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    ABSTRACT: A majority of psychiatric medications are known to generate weight gain and ultimately obesity in some patients. There is much speculation about the prevalence of weight gain and the degree of weight gain during acute and longitudinal treatment with these agents. There is newer literature looking at the etiology of this weight gain and the potential treatments being used to alleviate this side effect. The authors undertook a comprehensive literature review in order to present epidemiology, etiology, and treatment options of weight gain associated with antipsychotics, mood stabilizers, and antidepressants.
    Full-text · Article · Jan 2011 · Journal of obesity
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    • "They concluded that metformin, when given 500 mg twice daily, may be considered as an adjunct to diet and exercise in teens at risk for diabetes mellitus II (Freemark and Bursey 2001). Morrison and colleagues published a 12-week open-label study of metformin on 19 pediatric patients on psychotropic drugs who demonstrated significant weight loss (15 of 19; mean, À2.93 AE 3.13) on metformin (Morrison et al. 2002). Klein and colleagues, in their randomized, double-blind, placebo-controlled trial of metformin in children and adolescents taking atypical antipsychotics , found arrested weight gain, as well as improved insulin resistance (Klein et al. 2006). "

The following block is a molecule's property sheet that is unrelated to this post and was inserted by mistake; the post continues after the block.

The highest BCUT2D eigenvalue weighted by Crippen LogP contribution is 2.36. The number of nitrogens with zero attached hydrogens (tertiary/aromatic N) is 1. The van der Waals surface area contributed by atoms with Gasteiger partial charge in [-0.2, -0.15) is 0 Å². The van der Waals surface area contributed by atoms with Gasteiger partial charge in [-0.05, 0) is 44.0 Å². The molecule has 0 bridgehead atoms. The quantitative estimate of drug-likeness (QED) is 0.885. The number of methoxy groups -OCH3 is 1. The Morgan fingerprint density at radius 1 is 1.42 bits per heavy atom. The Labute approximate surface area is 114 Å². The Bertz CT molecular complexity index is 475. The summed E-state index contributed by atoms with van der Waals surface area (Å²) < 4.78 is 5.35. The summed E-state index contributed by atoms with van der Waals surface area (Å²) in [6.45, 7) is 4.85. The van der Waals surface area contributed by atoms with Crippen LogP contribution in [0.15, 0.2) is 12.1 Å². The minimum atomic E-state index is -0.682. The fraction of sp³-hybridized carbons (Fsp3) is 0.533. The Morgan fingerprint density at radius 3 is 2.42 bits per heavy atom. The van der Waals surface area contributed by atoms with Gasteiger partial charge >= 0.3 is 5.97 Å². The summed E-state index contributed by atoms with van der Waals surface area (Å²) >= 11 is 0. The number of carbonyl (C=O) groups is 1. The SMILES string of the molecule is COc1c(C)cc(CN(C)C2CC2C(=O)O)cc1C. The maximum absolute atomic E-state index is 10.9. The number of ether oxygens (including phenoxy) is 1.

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    ABSTRACT: Metformin was assessed as an interventional medication for weight gain in children and adolescents taking atypical antipsychotic agents. A 12-week open-label trial was conducted to evaluate metformin's effectiveness and safety for weight management. Eleven subjects, ages 10-18 years, participated in the study. Each subject received metformin orally up to 2000 mg/day. Primary outcome measures included weight, body mass index (BMI), and waist circumference. Secondary outcome measures included serum glucose, insulin, and fasting lipid profile. Changes in weight, BMI, waist, and metabolic profile were obtained by using repeated measures of covariance. The mean reduction in weight, waist, BMI, serum glucose, and serum insulin was not statistically significant. However, 5 out of 11 patients lost weight (mean, -2.82 kg +/- 7.25), and overall the sample did not continue to gain weight. There was a significant decrease in triglyceride levels. Metformin was fairly well tolerated. Preliminary data suggests that metformin may safely and effectively improve the triglyceride profile. However, contrary to study hypotheses, weight, waist, and BMI reduction were not statistically significant. Future double-blind studies with larger sample sizes and of longer duration are warranted to assess more fully the safety and efficacy of this intervention.
    Full-text · Article · Jul 2009 · Journal of child and adolescent psychopharmacology